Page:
Fast-moving at ration shops


August 28, 2015

Rashmi Pratap, The Hindu Businessline
Mumbai, 28 August 2015

As online shopping grows more popular by the day, Kishore Biyani, the man who catapulted brick-and-mortar retail to new heights in India, found himself scouting for the next big idea. The founder and chief executive officer of Future Group has now identified a new frontier to conquer — customers at Rajasthan’s public distribution system (PDS) outlets. This group of buyers includes those below poverty line and beneficiaries of various food programmes of the state government. All of them get a monthly quota of sugar, wheat and kerosene at subsidised rates. Biyani wants to sell them deodorants, mosquito repellents and floor cleaners, besides fairness creams and noodles, at the hundreds of PDS outlets across the state.

“Consumer aspirations are rising and they want to try new products. You can sell a lot more through fair price shops,” says Biyani, explaining the potential inherent in the Annapurna Bhandar Yojna, a public-private partnership (PPP) scheme between the Rajasthan State Food and Civil Supplies Corporation and Future Consumer Enterprise (FCEL).

Rajasthan has nearly 25,000 fair price shops. As much as 67 per cent of the state’s 6.8-crore population, about 4.5 crore, visit PDS outlets at least twice a month.

That presents a huge business opportunity for Biyani’s Future Group.

To begin with, the company will tie up with 5,000 PDS store owners, turning them into entrepreneurs. Currently, these stores operate not more than six to seven days a month, and remain closed after the monthly ration has been distributed. After the tie-up with Future, the store owners will have an incentive to remain open longer and sell more.

“It is an experiment, but the results so far have been encouraging,” says Biyani, referring to the five stores that have been launched in Jaipur on a pilot basis.

“This is a different market. (The products) in these stores will be limited to just 250 SKUs (stock keeping units),” he adds.

So rather than every kind of household item, the shops will initially stock grocery, personal healthcare and homecare products.

Although other brands will be available too, a majority of the products will belong to the group’s own brands, as that will allow it to offer competitive pricing and drive volumes.

Margins on private label goods are, on average, about 10 per cent higher than those on similar branded products. Retailers pass on the benefit of higher margins to customers in the form of lower prices. So those using Rajasthan’s PDS services will now have access to a wider range of products at prices that are lower than those of national brands.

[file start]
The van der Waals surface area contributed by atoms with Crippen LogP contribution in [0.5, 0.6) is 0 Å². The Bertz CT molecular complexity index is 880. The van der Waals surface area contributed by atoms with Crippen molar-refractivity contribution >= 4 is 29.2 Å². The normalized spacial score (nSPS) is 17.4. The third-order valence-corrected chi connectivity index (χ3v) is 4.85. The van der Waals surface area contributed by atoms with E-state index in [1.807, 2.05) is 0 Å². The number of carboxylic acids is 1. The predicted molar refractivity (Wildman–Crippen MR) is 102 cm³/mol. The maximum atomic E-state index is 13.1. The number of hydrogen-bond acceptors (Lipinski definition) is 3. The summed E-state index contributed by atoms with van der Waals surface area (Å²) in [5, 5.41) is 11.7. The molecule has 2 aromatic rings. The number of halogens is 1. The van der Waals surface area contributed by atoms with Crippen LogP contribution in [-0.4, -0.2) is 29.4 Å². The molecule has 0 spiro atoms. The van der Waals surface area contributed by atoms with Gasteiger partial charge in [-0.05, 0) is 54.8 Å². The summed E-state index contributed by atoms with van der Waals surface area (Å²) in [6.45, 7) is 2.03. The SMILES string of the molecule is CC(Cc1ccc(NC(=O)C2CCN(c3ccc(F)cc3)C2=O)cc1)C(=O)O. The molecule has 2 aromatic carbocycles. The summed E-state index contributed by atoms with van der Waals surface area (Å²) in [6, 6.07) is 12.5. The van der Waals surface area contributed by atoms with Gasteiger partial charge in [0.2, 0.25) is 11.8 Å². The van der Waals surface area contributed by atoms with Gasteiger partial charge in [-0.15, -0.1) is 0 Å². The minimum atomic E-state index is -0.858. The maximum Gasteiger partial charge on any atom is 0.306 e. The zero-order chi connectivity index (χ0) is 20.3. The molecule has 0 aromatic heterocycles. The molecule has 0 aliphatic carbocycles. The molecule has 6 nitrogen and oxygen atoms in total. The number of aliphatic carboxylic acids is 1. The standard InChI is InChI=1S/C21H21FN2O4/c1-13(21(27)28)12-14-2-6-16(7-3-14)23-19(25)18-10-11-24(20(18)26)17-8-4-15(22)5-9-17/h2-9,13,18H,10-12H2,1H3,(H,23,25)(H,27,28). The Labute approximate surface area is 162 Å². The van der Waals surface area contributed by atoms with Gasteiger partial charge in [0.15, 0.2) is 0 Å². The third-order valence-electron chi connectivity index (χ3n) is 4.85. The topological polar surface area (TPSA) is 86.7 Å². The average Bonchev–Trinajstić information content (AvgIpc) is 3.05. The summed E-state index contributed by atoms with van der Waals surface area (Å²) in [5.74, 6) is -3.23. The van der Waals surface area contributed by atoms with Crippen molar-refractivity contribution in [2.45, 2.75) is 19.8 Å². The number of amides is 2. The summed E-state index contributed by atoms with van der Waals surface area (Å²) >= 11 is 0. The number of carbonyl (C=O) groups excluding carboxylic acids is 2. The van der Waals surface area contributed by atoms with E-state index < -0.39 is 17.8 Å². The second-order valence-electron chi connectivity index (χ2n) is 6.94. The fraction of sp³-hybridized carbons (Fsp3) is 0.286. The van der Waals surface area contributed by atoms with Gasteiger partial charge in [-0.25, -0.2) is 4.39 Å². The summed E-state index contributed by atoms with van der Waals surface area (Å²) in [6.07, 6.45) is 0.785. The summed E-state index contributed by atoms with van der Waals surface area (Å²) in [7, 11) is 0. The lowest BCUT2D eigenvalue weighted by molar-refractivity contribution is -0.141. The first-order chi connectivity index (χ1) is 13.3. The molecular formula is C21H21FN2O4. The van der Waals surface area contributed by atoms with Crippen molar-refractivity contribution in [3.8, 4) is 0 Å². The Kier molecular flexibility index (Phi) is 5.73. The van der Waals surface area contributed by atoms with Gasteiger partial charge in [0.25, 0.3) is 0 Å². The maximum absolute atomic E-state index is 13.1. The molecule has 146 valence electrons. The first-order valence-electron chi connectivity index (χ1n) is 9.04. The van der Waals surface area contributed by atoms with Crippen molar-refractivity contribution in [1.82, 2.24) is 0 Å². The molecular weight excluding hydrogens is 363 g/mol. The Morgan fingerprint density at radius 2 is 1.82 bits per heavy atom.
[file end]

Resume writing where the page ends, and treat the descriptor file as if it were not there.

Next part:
“It is a good opportunity for both Future Group and the customers, who get much more variety on the shelves. Mr Biyani is an experienced retail entrepreneur and he would be able to select the right merchandise for this segment,” says Arvind Singhal, chairman at consultancy firm Technopak.

Devangshu Dutta, chief executive at retail consultancy Third Eyesight, says the tie-up gives the company a phenomenally stronger presence through the additional outlets. “They get a vast geographic reach through these stores,” he says.

The second advantage is the access to a different segment of customers. “The customers coming into PDS shops are different from the people visiting the modern retail outlets that the Future group has. It gives the group a better critical mass and can help it grow the business more efficiently and profitably,” he adds.

The group is also ready with the supply chain for the backend, as it is present in Rajasthan through its Big Bazaar and Food Bazaar formats. “We have the backend operations already in place,” says Biyani

This new experiment, for Biyani, is an attempt to ride the storm of competition whipped up by e-commerce players and corporate giants such as Reliance and AV Birla group in the retail sector. If it succeeds, the Rajasthan government might invite bids to bring more PDS stores under the ambit of the tie-up. Eventually, other state governments are likely to follow suit.

“That is what we want — to replicate this model in other states,” Biyani says.

And when that happens, the Indian retail sector will get to chase a new and bigger opportunity — this time, right at the bottom of the pyramid.

(Published in The Hindu Businessline.)